WASHINGTON, DC -- Democratic state lawmakers from Texas said Wednesday that they are on Capitol Hill to drum up support for federal voting rights legislation amid a boycott of a special session to pass a bill with restrictive elections measures back at home.
State legislators also said they don't plan to travel back to the Lone Star State until they run out the clock on the remainder of their legislative session to prevent the passage of a bill they argue will disproportionately hurt voters of color.
More than 50 Texas Democrats fled the state and flew to Washington, D.C., to boycott the GOP-led legislature's special session, which began last week. According to state rules, the Texas House of Representatives requires two thirds of its 150 members to reach a quorum and conduct business. The Texas House Democratic Caucus said it submitted letters to lock the voting machines of absent members until they return or give permission to unlock them.
But once time elapses, Texas Democrats anticipate Republican Gov. Greg Abbott to keep calling special sessions to address his party's voting bill. Given Democrats' minority status in Texas, state legislators are ramping up significant pressure on congressional Democrats to use all tools at their disposal to advance federal legislation to combat the inevitable voting changes from Republicans in Texas and across the U.S. – including nixing the filibuster in the Senate.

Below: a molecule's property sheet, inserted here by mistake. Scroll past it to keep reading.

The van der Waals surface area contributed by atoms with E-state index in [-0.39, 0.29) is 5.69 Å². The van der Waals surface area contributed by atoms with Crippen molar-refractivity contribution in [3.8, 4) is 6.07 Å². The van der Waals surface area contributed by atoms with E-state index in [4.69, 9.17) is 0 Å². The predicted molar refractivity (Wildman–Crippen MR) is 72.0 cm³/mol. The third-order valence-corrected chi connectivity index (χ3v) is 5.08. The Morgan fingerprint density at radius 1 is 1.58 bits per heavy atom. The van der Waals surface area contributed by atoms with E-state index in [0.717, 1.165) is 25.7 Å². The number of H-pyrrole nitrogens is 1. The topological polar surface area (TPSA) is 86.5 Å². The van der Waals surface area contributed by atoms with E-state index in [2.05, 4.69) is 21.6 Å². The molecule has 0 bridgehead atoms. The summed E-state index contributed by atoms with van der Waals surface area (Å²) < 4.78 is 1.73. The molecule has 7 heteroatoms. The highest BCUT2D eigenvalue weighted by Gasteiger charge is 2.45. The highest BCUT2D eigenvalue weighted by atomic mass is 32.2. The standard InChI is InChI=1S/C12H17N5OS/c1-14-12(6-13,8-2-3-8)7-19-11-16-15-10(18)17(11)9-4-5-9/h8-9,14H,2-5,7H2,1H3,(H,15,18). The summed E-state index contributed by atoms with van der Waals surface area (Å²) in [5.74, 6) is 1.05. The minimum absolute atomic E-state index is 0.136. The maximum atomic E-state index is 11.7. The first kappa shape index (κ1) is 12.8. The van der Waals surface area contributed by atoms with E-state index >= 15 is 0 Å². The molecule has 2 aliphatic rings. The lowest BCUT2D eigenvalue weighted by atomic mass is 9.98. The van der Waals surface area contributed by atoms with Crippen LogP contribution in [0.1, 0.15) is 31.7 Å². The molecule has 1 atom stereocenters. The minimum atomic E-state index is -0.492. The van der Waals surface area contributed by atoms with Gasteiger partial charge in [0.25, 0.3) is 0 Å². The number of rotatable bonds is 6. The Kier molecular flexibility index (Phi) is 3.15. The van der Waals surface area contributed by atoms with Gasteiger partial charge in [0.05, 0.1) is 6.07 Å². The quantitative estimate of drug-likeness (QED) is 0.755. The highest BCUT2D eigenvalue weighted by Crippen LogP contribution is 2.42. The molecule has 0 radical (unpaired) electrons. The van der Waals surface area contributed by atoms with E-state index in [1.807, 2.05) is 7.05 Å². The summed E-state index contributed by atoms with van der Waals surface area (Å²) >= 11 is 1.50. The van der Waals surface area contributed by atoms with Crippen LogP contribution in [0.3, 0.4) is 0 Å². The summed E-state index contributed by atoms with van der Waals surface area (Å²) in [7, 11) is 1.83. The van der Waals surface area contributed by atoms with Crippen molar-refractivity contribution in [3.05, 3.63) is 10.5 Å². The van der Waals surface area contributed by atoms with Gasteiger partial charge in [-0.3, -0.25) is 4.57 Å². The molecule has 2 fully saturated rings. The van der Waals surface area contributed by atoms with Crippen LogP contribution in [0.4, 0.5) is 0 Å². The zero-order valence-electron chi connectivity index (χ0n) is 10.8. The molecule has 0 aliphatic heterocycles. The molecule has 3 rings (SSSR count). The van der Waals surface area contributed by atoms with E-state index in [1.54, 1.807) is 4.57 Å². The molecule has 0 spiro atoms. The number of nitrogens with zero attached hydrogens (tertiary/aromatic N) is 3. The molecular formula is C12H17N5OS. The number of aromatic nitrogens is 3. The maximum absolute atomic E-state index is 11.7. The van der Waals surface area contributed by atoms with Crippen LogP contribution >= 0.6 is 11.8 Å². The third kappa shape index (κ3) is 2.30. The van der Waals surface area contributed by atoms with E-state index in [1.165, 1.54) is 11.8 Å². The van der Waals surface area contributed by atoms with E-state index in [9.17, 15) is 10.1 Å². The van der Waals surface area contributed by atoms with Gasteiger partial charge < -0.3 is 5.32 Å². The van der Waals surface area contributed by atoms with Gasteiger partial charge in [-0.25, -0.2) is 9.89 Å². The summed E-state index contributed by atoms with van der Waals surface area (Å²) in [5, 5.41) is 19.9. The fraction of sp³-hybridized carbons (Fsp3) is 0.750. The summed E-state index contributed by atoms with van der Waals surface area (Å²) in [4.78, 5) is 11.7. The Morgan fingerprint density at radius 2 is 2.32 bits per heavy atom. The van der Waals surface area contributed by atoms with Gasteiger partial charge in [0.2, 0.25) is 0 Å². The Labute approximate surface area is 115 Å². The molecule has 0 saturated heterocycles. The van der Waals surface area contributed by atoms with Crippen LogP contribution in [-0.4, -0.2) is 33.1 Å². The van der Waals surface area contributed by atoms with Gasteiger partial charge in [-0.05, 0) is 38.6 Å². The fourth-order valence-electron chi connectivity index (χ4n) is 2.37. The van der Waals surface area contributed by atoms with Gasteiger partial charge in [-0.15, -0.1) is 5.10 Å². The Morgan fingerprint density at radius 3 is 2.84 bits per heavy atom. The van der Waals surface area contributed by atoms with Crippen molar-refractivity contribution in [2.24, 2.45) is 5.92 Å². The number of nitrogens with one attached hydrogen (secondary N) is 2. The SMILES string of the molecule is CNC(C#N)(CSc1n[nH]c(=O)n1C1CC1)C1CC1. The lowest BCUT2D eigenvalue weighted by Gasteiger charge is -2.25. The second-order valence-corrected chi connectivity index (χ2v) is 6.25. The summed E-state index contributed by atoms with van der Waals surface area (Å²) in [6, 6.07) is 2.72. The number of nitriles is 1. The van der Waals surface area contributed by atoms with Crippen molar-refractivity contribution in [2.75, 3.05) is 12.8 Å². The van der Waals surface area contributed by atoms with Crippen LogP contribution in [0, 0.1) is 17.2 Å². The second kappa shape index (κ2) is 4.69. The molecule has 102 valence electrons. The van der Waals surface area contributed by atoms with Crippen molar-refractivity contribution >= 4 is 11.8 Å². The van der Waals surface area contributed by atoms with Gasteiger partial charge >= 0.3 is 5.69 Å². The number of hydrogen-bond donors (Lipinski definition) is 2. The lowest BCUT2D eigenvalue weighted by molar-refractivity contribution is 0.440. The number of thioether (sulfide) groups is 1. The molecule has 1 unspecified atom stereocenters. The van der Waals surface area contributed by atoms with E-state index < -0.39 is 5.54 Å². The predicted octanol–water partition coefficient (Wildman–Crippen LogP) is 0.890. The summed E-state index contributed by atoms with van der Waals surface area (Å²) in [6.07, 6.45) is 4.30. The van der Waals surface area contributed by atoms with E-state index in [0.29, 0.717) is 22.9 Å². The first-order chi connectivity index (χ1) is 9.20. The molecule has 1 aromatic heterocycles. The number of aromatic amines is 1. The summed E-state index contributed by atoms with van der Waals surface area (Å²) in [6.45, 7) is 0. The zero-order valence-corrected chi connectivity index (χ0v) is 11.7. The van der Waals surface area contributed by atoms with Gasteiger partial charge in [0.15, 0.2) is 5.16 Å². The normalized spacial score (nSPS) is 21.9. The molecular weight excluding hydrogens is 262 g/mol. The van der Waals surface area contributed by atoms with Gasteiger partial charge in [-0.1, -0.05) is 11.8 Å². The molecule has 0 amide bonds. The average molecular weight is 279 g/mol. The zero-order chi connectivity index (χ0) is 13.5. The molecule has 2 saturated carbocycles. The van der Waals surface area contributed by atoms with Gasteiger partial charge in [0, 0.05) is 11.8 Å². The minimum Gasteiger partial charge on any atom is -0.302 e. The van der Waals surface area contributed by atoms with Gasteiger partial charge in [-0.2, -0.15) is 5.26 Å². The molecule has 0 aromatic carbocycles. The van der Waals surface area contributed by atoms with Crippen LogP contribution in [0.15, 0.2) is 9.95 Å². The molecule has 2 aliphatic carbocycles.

"Our intent is to stay out and kill this bill this session and use the intervening time – I think 24 or 25 days now – before the end of this session to implore the folks in this building behind us to pass federal voting rights legislation to protect voters in Texas and across the country," State Rep. Chris Turner, who chairs the state's House Democratic Caucus, said at a press conference with dozens of his colleagues.
The first full day of their prolonged stay out on Tuesday coincided with President Joe Biden's highly anticipated speech on voting rights from Philadelphia. Biden is under immense pressure to deliver on the issue and use his voice and influence more forcefully to move it forward in Congress. He's also facing calls to support ending the filibuster – at least when it comes to voting rights – in a divided 50-50 Senate where Democrats have narrow control.